Letter to Lamar Alexander

Jul 30, 2014 | 

Peter Wood

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Letter to Lamar Alexander

Jul 30, 2014 | 

Peter Wood



Dear Senator Alexander:

The National Association of Scholars (NAS) is an organization of college and university professors, administrators, graduate students, teachers and public members that seeks to promote high standards in American higher education. We stand for open and civil debate of controversial ideas and issues on campus—and adherence to traditional due process standards in disciplinary matters.  

You may remember us from long ago—from 1991 when your timely intervention as Secretary of Education saved several colleges that were threatened with loss of accreditation for their refusal to knuckle under to the forces of political correctness.  You got the attention of the bully in that case, the Middle States Association of Colleges and Schools, by holding up its own application for recertification. The NAS was one of the advocates for the colleges and you worked directly with my predecessor, Steve Balch, who helped to organize the opposition to Middle States.

Another occasion has arisen in which your intervention would be very helpful.  And you have already demonstrated your interest in it. I speak of the frighteningly successful efforts by the Office for Civil Rights (OCR); the White House Task Force to Protect Students from Sexual Assault; some of your colleagues in the Senate; and many college and university officials to lower the standards of due process, evidence, and fair treatment of the accused in cases of alleged sexual assault on campus. 

The National Association of Scholars believes that congressional intervention is urgently needed.   We turn to you because you are vigilant against bureaucratic overreach, and because you understand this issue. We commend your efforts and urge that you go further in the particular case of the OCR by clarifying its proper functions and appropriate limits.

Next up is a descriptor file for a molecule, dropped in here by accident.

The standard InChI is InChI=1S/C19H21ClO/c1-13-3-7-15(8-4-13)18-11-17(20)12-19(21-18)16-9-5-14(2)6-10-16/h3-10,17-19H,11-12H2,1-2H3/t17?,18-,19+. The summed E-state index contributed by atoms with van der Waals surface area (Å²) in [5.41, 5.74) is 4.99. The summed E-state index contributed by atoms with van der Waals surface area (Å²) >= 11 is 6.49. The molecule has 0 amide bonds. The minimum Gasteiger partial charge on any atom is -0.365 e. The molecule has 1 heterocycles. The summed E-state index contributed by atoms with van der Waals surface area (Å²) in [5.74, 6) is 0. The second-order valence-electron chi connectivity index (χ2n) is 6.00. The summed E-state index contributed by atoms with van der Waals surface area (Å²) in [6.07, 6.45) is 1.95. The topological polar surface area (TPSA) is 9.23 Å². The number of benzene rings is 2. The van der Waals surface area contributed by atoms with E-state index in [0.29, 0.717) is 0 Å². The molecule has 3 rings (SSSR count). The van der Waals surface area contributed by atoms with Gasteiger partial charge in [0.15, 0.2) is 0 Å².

We wrote to you recently in anticipation of the Senate HELP committee’s June 26 hearing on campus sexual assault and the response of academic institutions to it.  In that letter we expressed our concern with the heavily one-sided approach to the issue that has completely dominated the many other panels and examinations that have taken up the issue of sexual misconduct this year.

In one instance after another, the only testimony solicited seems to come from alleged victims of sexual assault, advocacy groups, or ideologically committed individuals. Senator McCaskill’s recent series of Roundtable hearings unfortunately fit this pattern, as did last week’s widely publicized “summit” on sexual assault sponsored by Dartmouth College.   And although the recent HELP committee hearings included some probing exchanges between witnesses and panelists, no testimony was heard from competent witnesses who might have challenged accepted statistics about the prevalence of sexual assaults on campus, or especially from the increasing number of male students subject to egregious miscarriages of justice at the hands of incompetent or ideologically prejudiced campus tribunals charged with hearing complaints.  The high-profile Duke Lacrosse team case of 2006 was not an isolated exception. Other cases have not made the front page of the New York Times, but they are increasingly frequent.